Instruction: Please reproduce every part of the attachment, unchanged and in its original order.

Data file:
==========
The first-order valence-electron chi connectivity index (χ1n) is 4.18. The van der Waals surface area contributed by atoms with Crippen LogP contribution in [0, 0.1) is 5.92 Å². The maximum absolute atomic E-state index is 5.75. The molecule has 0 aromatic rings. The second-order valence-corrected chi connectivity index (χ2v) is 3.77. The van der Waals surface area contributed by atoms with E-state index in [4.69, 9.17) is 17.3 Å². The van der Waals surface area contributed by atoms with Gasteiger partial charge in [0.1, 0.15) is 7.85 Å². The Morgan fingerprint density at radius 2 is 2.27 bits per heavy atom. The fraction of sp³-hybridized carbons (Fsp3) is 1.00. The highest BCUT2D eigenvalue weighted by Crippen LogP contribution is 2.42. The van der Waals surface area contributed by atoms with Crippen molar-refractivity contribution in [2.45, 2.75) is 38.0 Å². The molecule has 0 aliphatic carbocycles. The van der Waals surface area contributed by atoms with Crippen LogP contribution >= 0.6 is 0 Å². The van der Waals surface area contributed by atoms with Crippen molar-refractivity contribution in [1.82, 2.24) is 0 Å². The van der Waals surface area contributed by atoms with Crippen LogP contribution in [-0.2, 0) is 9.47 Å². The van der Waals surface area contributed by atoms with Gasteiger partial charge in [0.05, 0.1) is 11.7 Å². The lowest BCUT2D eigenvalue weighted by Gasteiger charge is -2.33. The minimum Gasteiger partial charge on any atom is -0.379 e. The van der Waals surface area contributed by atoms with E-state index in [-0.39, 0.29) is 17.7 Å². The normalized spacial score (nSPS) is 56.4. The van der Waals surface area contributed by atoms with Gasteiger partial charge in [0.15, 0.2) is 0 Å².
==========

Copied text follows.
The first-order valence-electron chi connectivity index (χ1n) is 4.18. The van der Waals surface area contributed by atoms with Crippen LogP contribution in [0, 0.1) is 5.92 Å². The maximum absolute atomic E-state index is 5.75. The molecule has 0 aromatic rings. The second-order valence-corrected chi connectivity index (χ2v) is 3.77. The van der Waals surface area contributed by atoms with E-state index in [4.69, 9.17) is 17.3 Å². The van der Waals surface area contributed by atoms with Gasteiger partial charge in [0.1, 0.15) is 7.85 Å². The Morgan fingerprint density at radius 2 is 2.27 bits per heavy atom. The fraction of sp³-hybridized carbons (Fsp3) is 1.00. The highest BCUT2D eigenvalue weighted by Crippen LogP contribution is 2.42. The van der Waals surface area contributed by atoms with Crippen molar-refractivity contribution in [2.45, 2.75) is 38.0 Å². The molecule has 0 aliphatic carbocycles. The van der Waals surface area contributed by atoms with Crippen LogP contribution >= 0.6 is 0 Å². The van der Waals surface area contributed by atoms with Crippen molar-refractivity contribution in [1.82, 2.24) is 0 Å². The van der Waals surface area contributed by atoms with Crippen LogP contribution in [-0.2, 0) is 9.47 Å². The van der Waals surface area contributed by atoms with Gasteiger partial charge in [0.05, 0.1) is 11.7 Å². The lowest BCUT2D eigenvalue weighted by Gasteiger charge is -2.33. The minimum Gasteiger partial charge on any atom is -0.379 e. The van der Waals surface area contributed by atoms with E-state index in [-0.39, 0.29) is 17.7 Å². The normalized spacial score (nSPS) is 56.4. The van der Waals surface area contributed by atoms with Gasteiger partial charge in [0.15, 0.2) is 0 Å².